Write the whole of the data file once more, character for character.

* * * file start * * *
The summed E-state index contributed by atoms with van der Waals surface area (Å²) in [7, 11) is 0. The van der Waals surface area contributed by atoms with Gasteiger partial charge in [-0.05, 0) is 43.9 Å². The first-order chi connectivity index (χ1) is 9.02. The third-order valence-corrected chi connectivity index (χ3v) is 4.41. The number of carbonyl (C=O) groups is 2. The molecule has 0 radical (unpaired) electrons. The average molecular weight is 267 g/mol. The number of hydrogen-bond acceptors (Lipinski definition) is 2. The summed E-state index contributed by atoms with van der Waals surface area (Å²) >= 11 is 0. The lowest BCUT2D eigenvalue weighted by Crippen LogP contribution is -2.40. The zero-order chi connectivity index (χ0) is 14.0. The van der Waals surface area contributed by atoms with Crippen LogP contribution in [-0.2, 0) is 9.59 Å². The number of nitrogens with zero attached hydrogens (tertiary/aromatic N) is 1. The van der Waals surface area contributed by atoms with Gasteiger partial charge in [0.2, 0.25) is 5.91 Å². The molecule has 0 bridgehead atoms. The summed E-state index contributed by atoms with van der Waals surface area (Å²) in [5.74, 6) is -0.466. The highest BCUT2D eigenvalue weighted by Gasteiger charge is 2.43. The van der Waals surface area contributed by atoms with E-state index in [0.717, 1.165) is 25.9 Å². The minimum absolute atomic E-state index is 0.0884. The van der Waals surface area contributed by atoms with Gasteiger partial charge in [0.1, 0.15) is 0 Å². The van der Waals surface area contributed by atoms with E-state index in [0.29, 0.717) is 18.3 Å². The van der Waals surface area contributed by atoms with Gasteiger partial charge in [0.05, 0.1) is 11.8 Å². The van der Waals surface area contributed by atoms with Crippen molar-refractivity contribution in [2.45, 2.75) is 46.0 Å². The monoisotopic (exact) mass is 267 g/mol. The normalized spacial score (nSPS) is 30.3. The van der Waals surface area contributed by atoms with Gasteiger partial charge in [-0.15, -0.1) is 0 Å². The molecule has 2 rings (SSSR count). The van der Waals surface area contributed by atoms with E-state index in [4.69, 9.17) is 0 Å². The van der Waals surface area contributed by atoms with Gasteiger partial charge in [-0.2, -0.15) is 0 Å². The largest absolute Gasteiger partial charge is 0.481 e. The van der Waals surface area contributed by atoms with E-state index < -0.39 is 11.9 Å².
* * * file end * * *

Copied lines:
The summed E-state index contributed by atoms with van der Waals surface area (Å²) in [7, 11) is 0. The van der Waals surface area contributed by atoms with Gasteiger partial charge in [-0.05, 0) is 43.9 Å². The first-order chi connectivity index (χ1) is 9.02. The third-order valence-corrected chi connectivity index (χ3v) is 4.41. The number of carbonyl (C=O) groups is 2. The molecule has 0 radical (unpaired) electrons. The average molecular weight is 267 g/mol. The number of hydrogen-bond acceptors (Lipinski definition) is 2. The summed E-state index contributed by atoms with van der Waals surface area (Å²) >= 11 is 0. The lowest BCUT2D eigenvalue weighted by Crippen LogP contribution is -2.40. The zero-order chi connectivity index (χ0) is 14.0. The van der Waals surface area contributed by atoms with Crippen LogP contribution in [-0.2, 0) is 9.59 Å². The number of nitrogens with zero attached hydrogens (tertiary/aromatic N) is 1. The van der Waals surface area contributed by atoms with Gasteiger partial charge in [0.2, 0.25) is 5.91 Å². The molecule has 0 bridgehead atoms. The summed E-state index contributed by atoms with van der Waals surface area (Å²) in [5.74, 6) is -0.466. The highest BCUT2D eigenvalue weighted by Gasteiger charge is 2.43. The van der Waals surface area contributed by atoms with E-state index in [0.717, 1.165) is 25.9 Å². The minimum absolute atomic E-state index is 0.0884. The van der Waals surface area contributed by atoms with Gasteiger partial charge in [0.1, 0.15) is 0 Å². The van der Waals surface area contributed by atoms with E-state index in [0.29, 0.717) is 18.3 Å². The van der Waals surface area contributed by atoms with Gasteiger partial charge in [0.05, 0.1) is 11.8 Å². The van der Waals surface area contributed by atoms with Crippen molar-refractivity contribution in [2.45, 2.75) is 46.0 Å². The monoisotopic (exact) mass is 267 g/mol. The normalized spacial score (nSPS) is 30.3. The van der Waals surface area contributed by atoms with Gasteiger partial charge in [-0.15, -0.1) is 0 Å². The molecule has 2 rings (SSSR count). The van der Waals surface area contributed by atoms with E-state index in [4.69, 9.17) is 0 Å². The van der Waals surface area contributed by atoms with Gasteiger partial charge in [-0.2, -0.15) is 0 Å². The largest absolute Gasteiger partial charge is 0.481 e. The van der Waals surface area contributed by atoms with E-state index < -0.39 is 11.9 Å².